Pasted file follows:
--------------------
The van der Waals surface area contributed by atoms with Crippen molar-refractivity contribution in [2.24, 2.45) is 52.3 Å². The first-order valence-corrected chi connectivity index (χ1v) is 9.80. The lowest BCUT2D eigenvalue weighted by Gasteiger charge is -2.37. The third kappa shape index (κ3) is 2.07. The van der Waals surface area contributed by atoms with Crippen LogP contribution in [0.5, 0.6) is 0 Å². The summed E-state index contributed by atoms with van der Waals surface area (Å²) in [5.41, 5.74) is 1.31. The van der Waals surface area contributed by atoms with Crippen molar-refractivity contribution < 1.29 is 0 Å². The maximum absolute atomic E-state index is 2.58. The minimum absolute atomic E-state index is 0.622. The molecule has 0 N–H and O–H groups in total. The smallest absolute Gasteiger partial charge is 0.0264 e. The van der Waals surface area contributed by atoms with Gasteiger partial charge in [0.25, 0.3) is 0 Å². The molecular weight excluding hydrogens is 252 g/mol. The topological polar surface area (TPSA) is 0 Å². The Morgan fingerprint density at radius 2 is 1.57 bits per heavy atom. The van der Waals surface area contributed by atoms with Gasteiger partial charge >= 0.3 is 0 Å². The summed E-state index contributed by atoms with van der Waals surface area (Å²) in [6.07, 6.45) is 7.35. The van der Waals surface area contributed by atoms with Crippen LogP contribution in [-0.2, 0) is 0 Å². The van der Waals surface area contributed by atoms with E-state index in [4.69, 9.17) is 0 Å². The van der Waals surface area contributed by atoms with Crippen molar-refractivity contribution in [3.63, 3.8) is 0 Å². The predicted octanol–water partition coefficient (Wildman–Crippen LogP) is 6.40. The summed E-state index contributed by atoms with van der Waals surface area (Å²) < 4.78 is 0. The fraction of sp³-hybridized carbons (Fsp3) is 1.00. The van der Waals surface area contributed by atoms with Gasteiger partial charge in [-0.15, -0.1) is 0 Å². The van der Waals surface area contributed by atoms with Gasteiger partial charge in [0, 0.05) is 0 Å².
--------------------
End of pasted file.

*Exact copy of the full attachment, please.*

The van der Waals surface area contributed by atoms with Crippen molar-refractivity contribution in [2.24, 2.45) is 52.3 Å². The first-order valence-corrected chi connectivity index (χ1v) is 9.80. The lowest BCUT2D eigenvalue weighted by Gasteiger charge is -2.37. The third kappa shape index (κ3) is 2.07. The van der Waals surface area contributed by atoms with Crippen LogP contribution in [0.5, 0.6) is 0 Å². The summed E-state index contributed by atoms with van der Waals surface area (Å²) in [5.41, 5.74) is 1.31. The van der Waals surface area contributed by atoms with Crippen molar-refractivity contribution < 1.29 is 0 Å². The maximum absolute atomic E-state index is 2.58. The minimum absolute atomic E-state index is 0.622. The molecule has 0 N–H and O–H groups in total. The smallest absolute Gasteiger partial charge is 0.0264 e. The van der Waals surface area contributed by atoms with Gasteiger partial charge in [0.25, 0.3) is 0 Å². The molecular weight excluding hydrogens is 252 g/mol. The topological polar surface area (TPSA) is 0 Å². The Morgan fingerprint density at radius 2 is 1.57 bits per heavy atom. The van der Waals surface area contributed by atoms with Gasteiger partial charge >= 0.3 is 0 Å². The summed E-state index contributed by atoms with van der Waals surface area (Å²) in [6.07, 6.45) is 7.35. The van der Waals surface area contributed by atoms with Crippen LogP contribution in [-0.2, 0) is 0 Å². The van der Waals surface area contributed by atoms with E-state index in [4.69, 9.17) is 0 Å². The van der Waals surface area contributed by atoms with Crippen molar-refractivity contribution in [3.63, 3.8) is 0 Å². The predicted octanol–water partition coefficient (Wildman–Crippen LogP) is 6.40. The summed E-state index contributed by atoms with van der Waals surface area (Å²) < 4.78 is 0. The fraction of sp³-hybridized carbons (Fsp3) is 1.00. The van der Waals surface area contributed by atoms with Gasteiger partial charge in [-0.15, -0.1) is 0 Å². The van der Waals surface area contributed by atoms with Gasteiger partial charge in [0, 0.05) is 0 Å².